Since the end of the Cold War, India has signed “Strategic Partnership” agreements with more than 35 countries. Among the earliest was the one with France, signed in January 1998, during President Jacques Chirac’s visit to India.
Last week, the strength of this partnership was in evidence at the United Nations Security Council (UNSC) when China sought to raise the subject of Kashmir in an informal, closed-door session, originally convened to discuss the situation in Mali. France, supported by Russia and the United States (US) and other non-permanent members, led the move to block the Chinese initiative.
India and France share a common trait of civilizational exceptionalism, and after the Cold War ended, both countries were quick to espouse the virtues of multipolarity. French discomfort with a unipolar system was clear when French foreign minister Hubert Vedrine described the US as a hyper puissance. Visualizing the changing geopolitics with focus shifting from Euro-Atlantic to Asia-Pacific, France decided on India as its preferred partner in the Indian Ocean.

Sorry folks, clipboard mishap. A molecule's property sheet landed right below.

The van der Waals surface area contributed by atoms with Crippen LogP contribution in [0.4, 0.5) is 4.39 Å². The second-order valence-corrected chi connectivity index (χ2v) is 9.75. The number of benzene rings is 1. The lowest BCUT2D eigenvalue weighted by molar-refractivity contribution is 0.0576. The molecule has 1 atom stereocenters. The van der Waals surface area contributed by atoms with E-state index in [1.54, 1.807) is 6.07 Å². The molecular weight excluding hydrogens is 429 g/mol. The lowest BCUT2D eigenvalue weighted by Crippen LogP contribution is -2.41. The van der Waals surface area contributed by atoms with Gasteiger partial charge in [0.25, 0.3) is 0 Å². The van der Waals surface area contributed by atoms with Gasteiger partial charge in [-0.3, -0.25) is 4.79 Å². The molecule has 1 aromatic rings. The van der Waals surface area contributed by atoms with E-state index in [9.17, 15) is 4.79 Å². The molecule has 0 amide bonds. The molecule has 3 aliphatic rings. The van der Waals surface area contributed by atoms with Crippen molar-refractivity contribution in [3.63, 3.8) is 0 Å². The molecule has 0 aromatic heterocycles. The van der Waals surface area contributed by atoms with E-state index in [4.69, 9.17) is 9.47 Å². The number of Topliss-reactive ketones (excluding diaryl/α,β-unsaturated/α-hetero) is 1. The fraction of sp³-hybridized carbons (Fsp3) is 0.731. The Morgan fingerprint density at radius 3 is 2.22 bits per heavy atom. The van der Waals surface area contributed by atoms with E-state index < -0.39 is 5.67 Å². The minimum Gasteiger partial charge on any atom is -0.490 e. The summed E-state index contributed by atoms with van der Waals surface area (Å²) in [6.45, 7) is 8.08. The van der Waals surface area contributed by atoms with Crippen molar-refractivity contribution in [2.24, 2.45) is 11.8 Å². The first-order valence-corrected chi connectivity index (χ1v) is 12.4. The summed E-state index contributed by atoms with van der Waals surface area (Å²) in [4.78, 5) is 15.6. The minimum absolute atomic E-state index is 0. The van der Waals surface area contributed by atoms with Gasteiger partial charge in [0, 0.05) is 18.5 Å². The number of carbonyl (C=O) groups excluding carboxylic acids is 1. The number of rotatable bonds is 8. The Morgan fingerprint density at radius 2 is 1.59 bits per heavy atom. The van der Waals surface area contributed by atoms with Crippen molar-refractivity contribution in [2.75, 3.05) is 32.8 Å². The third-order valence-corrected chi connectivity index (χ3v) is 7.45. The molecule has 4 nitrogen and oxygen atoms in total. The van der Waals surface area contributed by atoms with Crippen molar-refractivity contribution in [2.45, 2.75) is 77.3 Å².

Even before India’s nuclear tests in 1998, France declared that the nation’s exclusion from the global nuclear order was an anomaly, and that needed rectification. After the nuclear tests, France displayed an instinctual understanding of India’s security compulsions. The strategic dialogue that began in 1998 has grown over the years to cover nuclear, space, defense, cybersecurity, intelligence-sharing and counter-terrorism cooperation.
Bilateral military exercises between the three services, beginning with the navies in 2001, followed by the air forces in 2004, and the armies in 2011, have now became a regular feature.